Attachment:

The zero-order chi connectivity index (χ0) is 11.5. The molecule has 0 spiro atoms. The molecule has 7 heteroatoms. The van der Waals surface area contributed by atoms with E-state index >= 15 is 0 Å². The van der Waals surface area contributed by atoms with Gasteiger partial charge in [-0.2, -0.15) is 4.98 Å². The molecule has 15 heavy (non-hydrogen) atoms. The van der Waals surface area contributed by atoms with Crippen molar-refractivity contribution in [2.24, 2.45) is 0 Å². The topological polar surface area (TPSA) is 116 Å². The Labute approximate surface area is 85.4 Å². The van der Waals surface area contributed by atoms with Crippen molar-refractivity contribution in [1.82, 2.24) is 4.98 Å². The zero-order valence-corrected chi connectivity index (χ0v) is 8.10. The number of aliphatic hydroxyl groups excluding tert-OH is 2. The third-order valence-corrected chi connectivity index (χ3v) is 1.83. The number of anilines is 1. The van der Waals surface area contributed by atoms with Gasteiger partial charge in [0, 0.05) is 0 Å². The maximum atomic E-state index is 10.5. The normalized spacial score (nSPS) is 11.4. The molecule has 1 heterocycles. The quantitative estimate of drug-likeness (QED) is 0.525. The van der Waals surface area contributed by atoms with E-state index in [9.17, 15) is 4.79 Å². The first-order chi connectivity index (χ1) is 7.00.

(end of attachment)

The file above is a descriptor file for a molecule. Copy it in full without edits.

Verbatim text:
The zero-order chi connectivity index (χ0) is 11.5. The molecule has 0 spiro atoms. The molecule has 7 heteroatoms. The van der Waals surface area contributed by atoms with E-state index >= 15 is 0 Å². The van der Waals surface area contributed by atoms with Gasteiger partial charge in [-0.2, -0.15) is 4.98 Å². The molecule has 15 heavy (non-hydrogen) atoms. The van der Waals surface area contributed by atoms with Crippen molar-refractivity contribution in [2.24, 2.45) is 0 Å². The topological polar surface area (TPSA) is 116 Å². The Labute approximate surface area is 85.4 Å². The van der Waals surface area contributed by atoms with Crippen molar-refractivity contribution in [1.82, 2.24) is 4.98 Å². The zero-order valence-corrected chi connectivity index (χ0v) is 8.10. The number of aliphatic hydroxyl groups excluding tert-OH is 2. The third-order valence-corrected chi connectivity index (χ3v) is 1.83. The number of anilines is 1. The van der Waals surface area contributed by atoms with Gasteiger partial charge in [0, 0.05) is 0 Å². The maximum atomic E-state index is 10.5. The normalized spacial score (nSPS) is 11.4. The molecule has 1 heterocycles. The quantitative estimate of drug-likeness (QED) is 0.525. The van der Waals surface area contributed by atoms with E-state index in [9.17, 15) is 4.79 Å². The first-order chi connectivity index (χ1) is 7.00.